If you’re searching for Dracula’s Castle, you’ve come to the right place.
I’ve uncovered a truly terrifying selection of castles connected to Dracula, all in deepest Transylvania, Romania. Some of these castles are linked to Bram Stoker’s vampire – Dracula.
Some others of these castles are linked to an altogether more terrifying character – the ‘real life Dracula’, or Vlad the Impaler.
You see, Bram Stoker’s fictional vampire, Dracula, was based on a real person: Vlad the Impaler. (His real name was Vlad II, Son of the Dragon).
In the 1400s, Vlad was a ruler of modern-day Transylvania and a man with a tremendous appetite for cruelty. His blood-thirst acted as inspiration for Bram Stoker’s vampire named Dracula, in the novel written 450 years later.
Let’s find out a bit more about the real-life Dracula, and the castles he created – which served as inspiration for the vampire’s castle in Bram Stoker’s novel.
Vlad the Impaler: The ‘Real Life Dracula’
It’s often said that the truth is stranger than fiction. Indeed, according to some, Vlad the Impaler was a more of a gruesome monster than Dracula, who was just a literary creation.
If you’re at all squeamish, jump these next few paragraphs, ‘cos Vlad, Son of Dracula was a character of truly phenomenal cruelty.
It’s estimated by modern scholars that Vlad was responsible for the deaths of more than 80,000 individuals. That’s a huge number, but remember the population of Europe in 1400 was 50m people – today it’s about 750m. You could multiply 80,000 by 14 (1.1million deaths) to give a more realistic idea of his trail of slaughter in today’s terms.
Vlad the Impaler was born Vlad III, Son of Dracula – Dracula being his father’s name, roughly translated to ‘dragon’. In youth, he was denied his seat on his father’s throne of the state of Wallachia. As a result, he became a truly fearless warrior, destined to slaughter the families of all those who opposed his reign of the region.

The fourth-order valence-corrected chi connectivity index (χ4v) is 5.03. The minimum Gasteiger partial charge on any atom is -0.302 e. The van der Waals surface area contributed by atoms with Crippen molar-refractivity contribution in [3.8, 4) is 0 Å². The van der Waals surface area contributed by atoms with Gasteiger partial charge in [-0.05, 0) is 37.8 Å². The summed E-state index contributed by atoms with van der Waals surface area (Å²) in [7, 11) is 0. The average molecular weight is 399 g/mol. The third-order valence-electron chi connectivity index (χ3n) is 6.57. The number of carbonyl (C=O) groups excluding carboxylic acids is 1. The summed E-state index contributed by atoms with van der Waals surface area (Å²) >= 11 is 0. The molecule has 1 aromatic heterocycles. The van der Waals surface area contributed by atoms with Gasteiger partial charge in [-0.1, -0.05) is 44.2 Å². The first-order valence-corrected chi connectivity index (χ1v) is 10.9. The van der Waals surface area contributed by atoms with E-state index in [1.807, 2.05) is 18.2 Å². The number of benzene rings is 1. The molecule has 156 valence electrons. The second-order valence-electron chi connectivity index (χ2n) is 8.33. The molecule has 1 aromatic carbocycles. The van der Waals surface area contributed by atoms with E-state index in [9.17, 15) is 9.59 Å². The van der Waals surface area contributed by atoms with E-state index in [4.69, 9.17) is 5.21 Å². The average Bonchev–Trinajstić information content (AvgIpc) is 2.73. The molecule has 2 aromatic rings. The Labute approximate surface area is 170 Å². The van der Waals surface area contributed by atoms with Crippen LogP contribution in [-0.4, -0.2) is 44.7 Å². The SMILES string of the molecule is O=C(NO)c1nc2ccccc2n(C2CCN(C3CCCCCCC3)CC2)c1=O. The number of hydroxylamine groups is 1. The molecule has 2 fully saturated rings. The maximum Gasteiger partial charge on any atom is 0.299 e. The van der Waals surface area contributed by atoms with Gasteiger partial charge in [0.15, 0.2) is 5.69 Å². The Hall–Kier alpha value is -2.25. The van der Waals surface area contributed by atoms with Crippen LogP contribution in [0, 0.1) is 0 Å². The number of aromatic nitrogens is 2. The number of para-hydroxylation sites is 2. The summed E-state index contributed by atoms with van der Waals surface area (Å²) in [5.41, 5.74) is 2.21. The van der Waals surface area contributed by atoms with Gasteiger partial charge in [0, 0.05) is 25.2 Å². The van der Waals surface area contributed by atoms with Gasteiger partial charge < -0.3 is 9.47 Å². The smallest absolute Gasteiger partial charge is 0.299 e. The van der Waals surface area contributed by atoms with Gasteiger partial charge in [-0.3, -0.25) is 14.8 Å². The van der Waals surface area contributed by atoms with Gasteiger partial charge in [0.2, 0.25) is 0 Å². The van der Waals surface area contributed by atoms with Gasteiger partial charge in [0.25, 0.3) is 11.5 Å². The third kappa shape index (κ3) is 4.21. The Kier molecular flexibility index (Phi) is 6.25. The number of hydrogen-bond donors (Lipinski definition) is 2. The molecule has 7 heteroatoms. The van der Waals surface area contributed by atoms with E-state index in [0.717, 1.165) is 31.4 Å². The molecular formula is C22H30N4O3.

To create panic and disarray within his enemies, Vlad embarked on gruesome psychological warfare. He chose to impale his victims on sharp spikes – indeed, whole towns of people were often impaled in forests of spikes, as a message to would-be attackers.
But he was a sadistic man that enjoyed cruelty. Often his victims would be hoisted to the top of the spike where they were impaled, and left to die slowly, gravity dragging them down the pole. They’d then be left to rot, as a warning.
This wasn’t enough for Vlad, though – he reportedly also enjoyed burning victims alive; gouging out eyes; and chopping off limbs. He saved particular cruelty and brutality for females – committing unspeakable acts to pregnant women.
These are all facts we know from historical sources, but there are more gruesome rumours that abound. Apparently, Vlad used to drink the blood of his victims; feast next to the remains of impaled corpses; or even cook and eat the flesh of those he killed. It’s easy to see the inspiration behind the Dracula novella.
Of course, though, there are two sides to every story. Some modern historians don’t doubt the trail of death and destruction wrought by Vlad, but choose to interpret it in a less sensational fashion.
Remember that Vlad was a figure of Medieval times – which were far crueller and more violent than modern life. Back then, a common punishment was hanging – which was probably just as gory and cruel as impaling someone.
Vlad also succeeded where others failed – he created order and justice in a country which was previously lawless. Perhaps, some historians argue, his strong-arm tactics were actually justified – and you might be surprised to see that modern day Romanians look to him as some kind of a hero.
Vlad the Impaler may have been blood-thirsty enough to inspire the creation of Dracula the Vampire – but not everyone sees him as a real monster.
Dracula the Vampire: Bram Stoker’s Fiendish Creation
When Bram Stoker’s novel ‘Dracula’ was unleashed upon the world in the 1890s, it was an almost instant sensation. He wasn’t the first author to write about vampires.